Alana's Reviews > Whipping Girl: A Transsexual Woman on Sexism and the Scapegoating of Femininity

Whipping Girl by Julia Serano
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Jun 25, 09

Read in November, 2007 — I own a copy

I picked this up after reading an interview with the author in Bitch magazine and being intrigued by her counters to the accusation that "feminine expression is often used solely to appease and attract men" (Bitch magazine, um... issue #36, p. 60?) As a girly-girl feminist who loves a pretty dress, I was excited by Serano's statement that "Whenever I hear a feminist argue that women are subordinating themselves to men when they dress up, to me it sounds like a slightly toned-down version of 'women who dress provocatively are asking for it.'" and "Femininity is seen as artificial and contrived... while masculinity just comes across as natural."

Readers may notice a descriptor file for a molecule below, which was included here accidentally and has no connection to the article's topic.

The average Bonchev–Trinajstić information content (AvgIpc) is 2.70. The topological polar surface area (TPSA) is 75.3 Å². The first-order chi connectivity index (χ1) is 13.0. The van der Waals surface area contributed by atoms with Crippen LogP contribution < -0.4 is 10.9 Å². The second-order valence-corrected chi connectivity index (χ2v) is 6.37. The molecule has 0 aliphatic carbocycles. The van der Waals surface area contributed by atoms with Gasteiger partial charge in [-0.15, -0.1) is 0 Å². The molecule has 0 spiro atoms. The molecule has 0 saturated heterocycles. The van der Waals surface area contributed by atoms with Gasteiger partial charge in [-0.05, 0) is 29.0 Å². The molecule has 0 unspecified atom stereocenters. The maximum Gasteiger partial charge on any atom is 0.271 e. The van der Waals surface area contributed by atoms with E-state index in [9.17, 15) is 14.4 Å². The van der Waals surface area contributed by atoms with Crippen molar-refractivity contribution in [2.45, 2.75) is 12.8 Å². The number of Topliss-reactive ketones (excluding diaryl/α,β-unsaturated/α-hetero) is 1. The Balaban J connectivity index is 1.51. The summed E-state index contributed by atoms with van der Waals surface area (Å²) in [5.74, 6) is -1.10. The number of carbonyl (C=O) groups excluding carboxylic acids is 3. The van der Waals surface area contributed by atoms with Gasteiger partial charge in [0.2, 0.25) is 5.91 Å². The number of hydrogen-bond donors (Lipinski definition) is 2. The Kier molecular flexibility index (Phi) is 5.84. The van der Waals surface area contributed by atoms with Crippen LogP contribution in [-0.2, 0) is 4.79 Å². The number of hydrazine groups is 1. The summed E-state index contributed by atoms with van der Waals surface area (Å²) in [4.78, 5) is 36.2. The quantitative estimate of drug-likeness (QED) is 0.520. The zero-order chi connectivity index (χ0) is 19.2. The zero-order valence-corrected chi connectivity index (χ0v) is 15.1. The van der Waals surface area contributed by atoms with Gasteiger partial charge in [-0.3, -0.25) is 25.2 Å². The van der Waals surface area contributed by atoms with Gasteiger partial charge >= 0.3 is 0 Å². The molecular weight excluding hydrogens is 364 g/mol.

The book so far (I'm maybe halfway through) has had a lot more to say about transgendered women in society (both 'at large' and 'feminist') then it does about women who express their femininity in a somewhat 'traditional' manner. While it's not what I expected so far, I really like the author's analysis of physical and subconscious sex, sexual preference, and gender expression and how and why these factors vary in any given person.

(Granted, maybe if we feminists could stop arguing about who is and isn't really feminist and how to define ourselves and our movement, maybe we could actually get out there and... I don't know, save the right to choose or something. But still, as far as mild navel gazing goes, this is pretty good.)
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